Particular style and cultural context of the theatre Essay

Custom Student Mr. Teacher ENG 1001-04 11 July 2017

Particular style and cultural context of the theatre

“Taking a range of plays studied on the course show how the play texts are affected by the particular style and cultural context of the theatre from which they are drawn. ” For this essay I will be looking at The Menaechmi by Plautus, Once upon Four Robbers by Femi Osofisan, Therese Raquin by Emile Zola, Hernani by Victor Hugo, Riders to the Sea by J. M. Synge, Aoi no Uye by Zenchiku Jinobu and East Lynne by Mrs Wood, adapted by T. A. Palmer. I have chosen this selection of plays as I feel it gives an accurate cross section of the plays which have made up the course this year.

From delving into the culture surrounding these different plays I will be examining the cultural and political aspects which have affected their creation, and how these plays may reflect or affect reality. Plautus having been born in Italy became a Roman soldier, “This is probably when he was exposed to the delights of the Greek stage”. After the Macedonian conquest, Greek comedy moved away from “The daring personal and political satire of Aristophanes”.

The Three era’s of Greek Comedy are categorised as Old, Middle and New, and the development of comedy is said to be “mainly due to the political and social conditions of Athens, it finally held up a mirror to all that was characteristic of Athenian life. ” Plautus made adaptations of Plays by the Popular Greek playwright Menander. However the refined work of Menander would hold little interest for a rowdy Roman crowd. So Plautus’ plays are, as the Romans would have loved to watch, full of debauchery and brashness. This can certainly be seen in The Menaechmi, from the very beginning of the play.

The Prologue in its entirety encourages the audience to pay attention, with the rhyming language appealing to all classes and making the play very easy to listen to and understand. The character Menaechmus 1 is the epitome of infidelity and licentiousness; he says to his mistress Desiree “now can you guess what I want to do? ” Desiree, your typical subservient sex object, replies “Yes, I know and what’s more, I’ll do what you want”. The language Plautus uses throughout is loaded with sexual innuendo “twist in it, won’t you? ” and “Your Tight pants. ” Plautus seemed to pander to the wants of his Roman audiences, with great success.

Another playwright of the time who took ideas from Menander’s comedies was Terence. However Terence, unlike Plautus “cared little about public taste, instead he devoted himself to capturing the spirit of the Greek originals which he adapted”. East Lynne, adapted by T. A. Palmer, is another play which is a pure product of the popular culture of its time. One source of information I used in my research on East Lynne said “The story’s extreme emotionalism made it popular in its time, especially in the U. S. Today it is seen as the epitome of melodramatic excess. ” This quotation, I believe, really does sum up the feel of the play.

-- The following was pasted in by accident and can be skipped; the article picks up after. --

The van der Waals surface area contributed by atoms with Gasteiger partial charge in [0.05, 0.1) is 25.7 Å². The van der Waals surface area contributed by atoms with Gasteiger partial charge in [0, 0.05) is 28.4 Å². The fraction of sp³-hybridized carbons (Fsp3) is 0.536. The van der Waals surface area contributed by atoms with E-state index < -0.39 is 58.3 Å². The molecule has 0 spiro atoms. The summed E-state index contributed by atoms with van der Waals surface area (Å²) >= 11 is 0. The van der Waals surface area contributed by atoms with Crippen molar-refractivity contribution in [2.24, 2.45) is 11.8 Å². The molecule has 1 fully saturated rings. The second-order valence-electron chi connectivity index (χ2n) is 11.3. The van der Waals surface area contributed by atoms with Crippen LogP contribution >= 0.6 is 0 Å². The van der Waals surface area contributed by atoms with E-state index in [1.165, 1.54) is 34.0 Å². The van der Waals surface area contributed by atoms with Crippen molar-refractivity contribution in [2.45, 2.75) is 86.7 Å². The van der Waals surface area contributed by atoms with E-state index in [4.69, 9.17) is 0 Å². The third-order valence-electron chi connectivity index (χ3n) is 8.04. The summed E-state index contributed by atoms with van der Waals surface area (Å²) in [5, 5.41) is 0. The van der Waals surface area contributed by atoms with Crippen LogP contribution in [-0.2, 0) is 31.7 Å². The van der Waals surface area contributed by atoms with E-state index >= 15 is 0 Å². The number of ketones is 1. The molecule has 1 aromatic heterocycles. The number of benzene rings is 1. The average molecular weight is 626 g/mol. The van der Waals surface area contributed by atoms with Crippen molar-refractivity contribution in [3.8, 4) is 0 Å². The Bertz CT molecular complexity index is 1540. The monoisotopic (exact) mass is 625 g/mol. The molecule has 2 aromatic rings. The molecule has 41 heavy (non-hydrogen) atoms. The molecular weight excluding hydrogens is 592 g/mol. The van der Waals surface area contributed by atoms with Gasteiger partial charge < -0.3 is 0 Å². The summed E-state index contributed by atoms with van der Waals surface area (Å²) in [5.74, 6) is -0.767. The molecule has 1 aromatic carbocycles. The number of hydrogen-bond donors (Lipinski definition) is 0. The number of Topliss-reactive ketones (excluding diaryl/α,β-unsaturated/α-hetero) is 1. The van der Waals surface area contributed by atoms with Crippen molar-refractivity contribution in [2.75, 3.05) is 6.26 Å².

The Victorian Era, from which the play is drawn, was filled with similar performances. The style was known as “Pictorial Theatre” as it conveyed absolutely no sense of realism, and simple pictures were used to make scenery. Looking at the play itself you can see the ‘stock’ characters very clearly, the insipid female roles, the strong over-bearing and controlling males, and the almost sickening displays of emotion that signify this romanticism. Particular lines that demonstrate this clearly within the text are this from Isabel: “Love and contentment can make the humblest home happy.

” And: “When he leaves me it seems as though the sunshine had faded from my life”. The playwright makes little attempt to influence the actor’s interpretation of characters, with highly brief stage directions that literally just indicate each characters entrances and exits. Costumes at this time were contemporary clothing, and like every other aspect of this style, suggestively un-realistic – well at least it was consistent! Though this style was very popular at the time, interesting things were happening in Ireland…

“The hundred years between 1840 and 1940 saw Ireland struggle for, achieve, and deal with the consequences of political liberty and new nationhood. ” The realism of theatre created by the likes of Synge, Yates, and Wilde eventually carried over to Britain and “is commonly known as the Irish Renaissance. ” Personally I feel that this resurgence was brought on by the political liberty of Ireland and the desire to find a cultural identity. J. M. Synge wrote plays about Irish peasant life and considering the popularity of melodrama in Britain the differences between East Lynne and Riders to the sea is enormous.

The most striking thing you notice when looking at Riders to the Sea is the constant interruptions by the playwright, directing the actor and production towards a realistic style. At the beginning of the play there is a stage direction, setting the scene in so much detail as to include that “Cathleen, a girl of about twenty, finishes kneading cake, and puts it down in the pot oven by the fire; then wipes her hands, and begins to spin… ” The majority of the cast are female, with the head of the household being ‘Maurya’ an old woman.

This quotation from the plays sums up her reasoning and character “Bartley will have a fine coffin out of the white boards, and a deep grave surely. What more can we want than that? No man at all can be living for ever, and we must be satisfied. ” For sure, J. M. Synge was one of the people who contributed to the naturalism we see in theatre today. In many countries, political theatre can be seen in one form or another. Modern African Drama is a general category of performances that “in practise and principle propose to stand in opposition to the dominant trends of cultural presentations and representations, productions and social relations”.

Femi Osofisan’s play, Once upon Four Robbers, is a heavily loaded political tool. The prologue is highly motivational, with quotations like this: “Slogans about returning to the land, sermons of bourgeois morality, are empty to a man who is born condemned to poverty. ” And: “I hope this play shocks us into a new awareness… I hope it helps to change our attitude from passive acceptance or sterile indignation into a more dynamic more enraged determination to confront ourselves and our lives.

” Within the play itself you can see elements which are almost Brechtian at times, the use of the ‘Song of the storyteller’ for example. Regarding a section of the text in which three characters read off a list of ‘scandals’ there are footnotes relating to this list which read… “In production, the list should be made to include the most recent public scandals” effectively highlighting that the story of the play really is one that transcends eras of time so long as the political references are kept up to date.